Rating 4.5/5 Coladas
How do you love a place that doesn’t love you back?
Author Madeline Kay Sneed, who – self-admittedly – writes about the intersection of queerness and faith, does so with depth, thoughtfulness, and compassion in her debut release, The Golden Season. This novel serves the vibes and culture of Friday Night Lights combined with the tender exploration of loving the place one calls home, even when that place and its people might not love and accept our true selves back.
Emmy Quinn is born and raised in a small town in West Texas and embodies everything about the local values, with her priorities focused on family, faith, and football. And while she loves her hometown, she knows that coming out as a lesbian in her Southern Baptist evangelical community may force her away from the place and people she loves the most. As Emmy navigates her path in self-discovery, she shares her truth with her dad in a conversation that goes horribly awry before returning to her final year in college – only to meet a whip-smart grad student whom she falls for, adding further complication within her conservative school.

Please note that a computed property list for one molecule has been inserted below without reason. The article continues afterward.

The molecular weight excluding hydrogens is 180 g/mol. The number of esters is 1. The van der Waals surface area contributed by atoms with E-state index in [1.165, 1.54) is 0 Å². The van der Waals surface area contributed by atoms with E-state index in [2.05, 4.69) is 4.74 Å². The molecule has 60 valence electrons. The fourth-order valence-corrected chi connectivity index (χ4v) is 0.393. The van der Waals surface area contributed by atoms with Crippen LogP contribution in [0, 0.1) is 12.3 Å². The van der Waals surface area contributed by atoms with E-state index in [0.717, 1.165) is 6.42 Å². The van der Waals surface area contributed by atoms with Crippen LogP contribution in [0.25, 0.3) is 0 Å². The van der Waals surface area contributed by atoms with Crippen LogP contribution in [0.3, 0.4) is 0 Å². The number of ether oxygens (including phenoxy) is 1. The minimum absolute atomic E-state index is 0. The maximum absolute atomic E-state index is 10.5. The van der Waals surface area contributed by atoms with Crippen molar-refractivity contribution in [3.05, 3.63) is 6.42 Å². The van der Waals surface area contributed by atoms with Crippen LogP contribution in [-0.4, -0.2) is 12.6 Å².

Emmy’s father, Steve, has been offered his dream job head coaching the local high school football team and putting together a team that will likely, under his guidance, win them a state championship for the first time. But personal and professional matters are deeply interwoven and he’s been warned that any scandal in his family will put his dream position in jeopardy. Steve knows he mishandled Emmy’s coming out; while he loves his daughter, he cannot understand or reconcile her secret with his religious beliefs and is left wondering how God could ask him to choose between his daughter and his dreams.
Sneed develops rich and complex characters in The Golden Season, particularly Emmy and Steve as the story is told through both of their perspectives over the span of the year, allowing readers to really understand how each grapples with their own notions of love and faith, and how they ultimately intertwine. Beyond the character development, Sneed paints a beautiful portrait of the West Texas backdrop, evoking lush images of the seasonally changing landscapes, once rich and colorful withering to dry and brittle under the scorching Texas heat of summer. The setting itself almost feels like its own character within the novel.
I blazed through this simulatneously heartwarming and heartwrenching debut novel and I look forward to what comes next from Sneed in her next novel.
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